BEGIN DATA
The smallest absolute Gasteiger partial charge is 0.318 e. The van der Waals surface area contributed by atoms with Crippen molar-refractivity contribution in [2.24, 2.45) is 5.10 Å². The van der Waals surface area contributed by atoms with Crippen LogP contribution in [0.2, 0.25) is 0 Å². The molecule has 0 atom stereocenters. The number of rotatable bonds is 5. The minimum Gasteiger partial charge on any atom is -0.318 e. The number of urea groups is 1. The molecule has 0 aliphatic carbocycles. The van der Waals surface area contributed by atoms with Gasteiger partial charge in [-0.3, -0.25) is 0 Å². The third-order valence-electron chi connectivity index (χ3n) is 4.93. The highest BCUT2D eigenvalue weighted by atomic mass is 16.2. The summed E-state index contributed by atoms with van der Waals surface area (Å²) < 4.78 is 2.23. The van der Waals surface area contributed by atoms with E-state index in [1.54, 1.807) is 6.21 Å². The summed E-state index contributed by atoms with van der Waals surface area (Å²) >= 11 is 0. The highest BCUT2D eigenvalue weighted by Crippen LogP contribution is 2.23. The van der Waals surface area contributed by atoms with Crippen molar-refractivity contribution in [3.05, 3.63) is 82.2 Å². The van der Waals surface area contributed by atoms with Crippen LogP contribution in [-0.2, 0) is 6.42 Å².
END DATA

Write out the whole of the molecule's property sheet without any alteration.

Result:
The smallest absolute Gasteiger partial charge is 0.318 e. The van der Waals surface area contributed by atoms with Crippen molar-refractivity contribution in [2.24, 2.45) is 5.10 Å². The van der Waals surface area contributed by atoms with Crippen LogP contribution in [0.2, 0.25) is 0 Å². The molecule has 0 atom stereocenters. The number of rotatable bonds is 5. The minimum Gasteiger partial charge on any atom is -0.318 e. The number of urea groups is 1. The molecule has 0 aliphatic carbocycles. The van der Waals surface area contributed by atoms with Gasteiger partial charge in [-0.3, -0.25) is 0 Å². The third-order valence-electron chi connectivity index (χ3n) is 4.93. The highest BCUT2D eigenvalue weighted by atomic mass is 16.2. The summed E-state index contributed by atoms with van der Waals surface area (Å²) < 4.78 is 2.23. The van der Waals surface area contributed by atoms with E-state index in [1.54, 1.807) is 6.21 Å². The summed E-state index contributed by atoms with van der Waals surface area (Å²) >= 11 is 0. The highest BCUT2D eigenvalue weighted by Crippen LogP contribution is 2.23. The van der Waals surface area contributed by atoms with Crippen molar-refractivity contribution in [3.05, 3.63) is 82.2 Å². The van der Waals surface area contributed by atoms with Crippen LogP contribution in [-0.2, 0) is 6.42 Å².